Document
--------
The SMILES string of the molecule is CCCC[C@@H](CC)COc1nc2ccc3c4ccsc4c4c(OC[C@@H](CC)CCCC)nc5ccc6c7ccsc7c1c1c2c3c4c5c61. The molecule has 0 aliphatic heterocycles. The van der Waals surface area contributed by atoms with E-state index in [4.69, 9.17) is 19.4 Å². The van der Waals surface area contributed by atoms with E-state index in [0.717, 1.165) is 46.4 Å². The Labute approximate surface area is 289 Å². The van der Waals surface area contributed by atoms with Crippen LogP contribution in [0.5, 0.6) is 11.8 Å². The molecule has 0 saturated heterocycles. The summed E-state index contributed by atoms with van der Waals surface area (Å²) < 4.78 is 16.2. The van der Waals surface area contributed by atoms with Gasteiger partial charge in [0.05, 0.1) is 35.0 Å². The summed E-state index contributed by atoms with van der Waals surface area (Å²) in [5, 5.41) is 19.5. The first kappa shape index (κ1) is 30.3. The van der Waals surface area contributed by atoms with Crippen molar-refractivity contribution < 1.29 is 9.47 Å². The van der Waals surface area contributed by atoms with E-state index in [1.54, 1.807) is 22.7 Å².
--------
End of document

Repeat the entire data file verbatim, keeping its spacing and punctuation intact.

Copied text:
The SMILES string of the molecule is CCCC[C@@H](CC)COc1nc2ccc3c4ccsc4c4c(OC[C@@H](CC)CCCC)nc5ccc6c7ccsc7c1c1c2c3c4c5c61. The molecule has 0 aliphatic heterocycles. The van der Waals surface area contributed by atoms with E-state index in [4.69, 9.17) is 19.4 Å². The van der Waals surface area contributed by atoms with E-state index in [0.717, 1.165) is 46.4 Å². The Labute approximate surface area is 289 Å². The van der Waals surface area contributed by atoms with Crippen LogP contribution in [0.5, 0.6) is 11.8 Å². The molecule has 0 saturated heterocycles. The summed E-state index contributed by atoms with van der Waals surface area (Å²) < 4.78 is 16.2. The van der Waals surface area contributed by atoms with Gasteiger partial charge in [0.05, 0.1) is 35.0 Å². The summed E-state index contributed by atoms with van der Waals surface area (Å²) in [5, 5.41) is 19.5. The first kappa shape index (κ1) is 30.3. The van der Waals surface area contributed by atoms with Crippen molar-refractivity contribution < 1.29 is 9.47 Å². The van der Waals surface area contributed by atoms with E-state index in [1.54, 1.807) is 22.7 Å².